Government Budget Catch 22

Catch 22: describing a set of rules, regulations or procedures, or situation which presents the illusion of choice while preventing any real choice. source: wikipedia.org

Before we get to the Government Budget Catch 22, let’s talk Aesop.

Photo By Cindy47452 http://www.flickr.com/photos/cindy47452/
Photo By Cindy47452 http://www.flickr.com/photos/cindy47452/

One of Aesop’s fables: The Ant and the Grasshopper teaches the moral of hardwork and saving our food during the summer feast-time to support ourselves during the winter famine time.

Now let’s apply this moral to our Personal Finances.  Personal Finance experts everywhere all recommend to pay yourself 10% first at the very least.  In other words, if you make $1000 for that week, you should save $100 into an account for either emergency purposes or wealth creation.  So, during the economic boom-time (Summer growth), you’ll grow your savings.  When the inevitable recession cycle hits the economy (Winter famine) and your income slows or worse you lose your income, you can use your emergency fund to live comfortably while you wait for the next summer growing season or economic recovery.

It’s great, but many Americans have not practiced this fable, and consequently, have instead of saving during the feast of the recent economic bubbles, been spending even more money than they had.

How does this apply to government budgets?

What is a Government Budget Catch 22?

First off, How does the Government get money?  What’s the income?  In general, income is from taxes.  Whether it’s the local township offices or the federal government, they make money by taxing us.  Now, taxes could be in the form of income taxes, property taxes, sales taxes, but they could also be in the form of speeding tickets, fines, and other legal enforcement opportunities.

So, if the government wants to increase income, they need to increase taxes. Where do they spend these taxes?  What is the Government budget expenses?  Well, the government provides services.  For example, the government may contract out the snowplowing of your streets or clean-up of downed trees.  There’s also taxes for schools and for research and development.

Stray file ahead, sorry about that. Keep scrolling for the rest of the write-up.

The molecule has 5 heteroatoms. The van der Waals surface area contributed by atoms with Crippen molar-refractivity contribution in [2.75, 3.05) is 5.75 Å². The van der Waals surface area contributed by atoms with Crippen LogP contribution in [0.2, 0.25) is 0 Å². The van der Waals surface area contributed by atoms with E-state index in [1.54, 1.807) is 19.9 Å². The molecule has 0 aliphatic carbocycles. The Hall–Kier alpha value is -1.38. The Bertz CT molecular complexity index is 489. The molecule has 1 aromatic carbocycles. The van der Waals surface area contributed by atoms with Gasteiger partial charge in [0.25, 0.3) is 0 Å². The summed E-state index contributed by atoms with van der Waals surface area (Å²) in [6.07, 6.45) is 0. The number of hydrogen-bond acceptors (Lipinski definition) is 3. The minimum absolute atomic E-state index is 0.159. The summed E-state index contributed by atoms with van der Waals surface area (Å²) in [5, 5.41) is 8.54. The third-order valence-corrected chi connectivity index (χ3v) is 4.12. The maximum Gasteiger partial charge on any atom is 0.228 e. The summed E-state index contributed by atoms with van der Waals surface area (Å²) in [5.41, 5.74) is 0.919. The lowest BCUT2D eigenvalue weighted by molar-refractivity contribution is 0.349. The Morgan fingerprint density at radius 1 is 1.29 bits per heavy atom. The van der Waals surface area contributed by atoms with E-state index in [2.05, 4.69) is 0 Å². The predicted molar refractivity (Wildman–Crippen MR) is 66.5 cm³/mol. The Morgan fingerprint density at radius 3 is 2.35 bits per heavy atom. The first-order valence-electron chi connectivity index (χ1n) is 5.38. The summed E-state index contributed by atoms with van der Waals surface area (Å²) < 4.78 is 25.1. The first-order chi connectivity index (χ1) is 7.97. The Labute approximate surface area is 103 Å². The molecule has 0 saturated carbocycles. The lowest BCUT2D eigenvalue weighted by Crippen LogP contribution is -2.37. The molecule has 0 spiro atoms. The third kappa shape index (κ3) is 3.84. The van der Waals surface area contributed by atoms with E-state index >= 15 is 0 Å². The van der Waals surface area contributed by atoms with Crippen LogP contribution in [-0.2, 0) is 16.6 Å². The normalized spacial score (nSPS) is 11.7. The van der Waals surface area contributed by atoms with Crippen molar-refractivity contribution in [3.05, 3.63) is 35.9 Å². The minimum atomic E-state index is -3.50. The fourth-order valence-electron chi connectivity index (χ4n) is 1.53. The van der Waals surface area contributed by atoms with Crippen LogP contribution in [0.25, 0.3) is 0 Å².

Now, during boom-time, the businesses start making more money.  They in turn often pay their employees more money.  So, the government, as a percentage, starts to make more money.  What do governments do with that more money?  Often times, they spend it on new services or projects that may or may not need funding.  Occasionally, the governments will give tax breaks, tax cuts, or other incentives back to the taxpayers.

Here’s the government budget catch 22: Governments are usually not able to save income for rainy days.  So, during the economic bull market, when Aesop’s ants will be saving.  The government can’t.  It’s either against the law, or its politically difficult to take what is perceived as unnecessary tax moneys.  Surpluses in the government is not accepted.

So, what happens?  During a recession as all capital markets follow the economic life-cycle, money tightens up.  Businesses stop spending and lay-off employees to cut expenses.  These newly unemployed now have to cut their spending.  The GDP retracts.  It’s famine time in the winter, the government’s income is now smaller, and all those great programs and services everyone fully expects to take advantage of like say social security, medicare, or just plain picking up the trash twice a week at the curb now need to be cut back to once a week.  The problem with this is the average citizen wants, no, expects these services to continue.  So, governments, instead of being fiscally responsible and upsetting constituents, will cut back only minimal services and begin to go into debt or deficit spending.  Governments mortgage the future to keep services running now, all because the Government can not follow the moral of the Ant and Grasshopper fable. Of course, the governments state during the next summer feast economic recovery, we’ll pay off that debt, but newly elected officials with newly elected promises to their constituents often times forgo the debt reduction in favor of pleasing their electorate.

What’s the solution?  Good question.  I hate to criticize without offering some soft of solutions.  I think I get that from my Solution oriented business upbringing throughout my career.

Solving the government budget catch 22.

Photo by:  No Middle Name, www.flickr.com/photos/93444913@N00/355588920
Photo by: No Middle Name, www.flickr.com/photos/[email protected]/355588920

We act as ants instead of the grasshopper in Aesop’s fable.

We could force deficit reduction policies that require surplus income in feast times to reduce our government deficits and debts.

We could learn to do for ourselves rather than blaming others and expecting the government to provide the services.

We could require funding of programs to support the planned expenditures and prevent swiping funds from one “over-funded” program for funds in an area that is “under-funded” pork project.

We could encourage savings rather than spending. Although, we have to be careful about that, because capitalism is not built on saving.  It’s built on spending at least right now it is.

Obviously, it is a complex question and requires more thought and time than my few sentences above.

What I do know is if we continue this current vicious cycle, we’ll just continue to get taxed more and continue to grow government services, and continue to dig deeper and deeper and deeper until we get so deep that we’ll just have to pay the piper.

What do you think?  Any solutions to the government budget catch 22?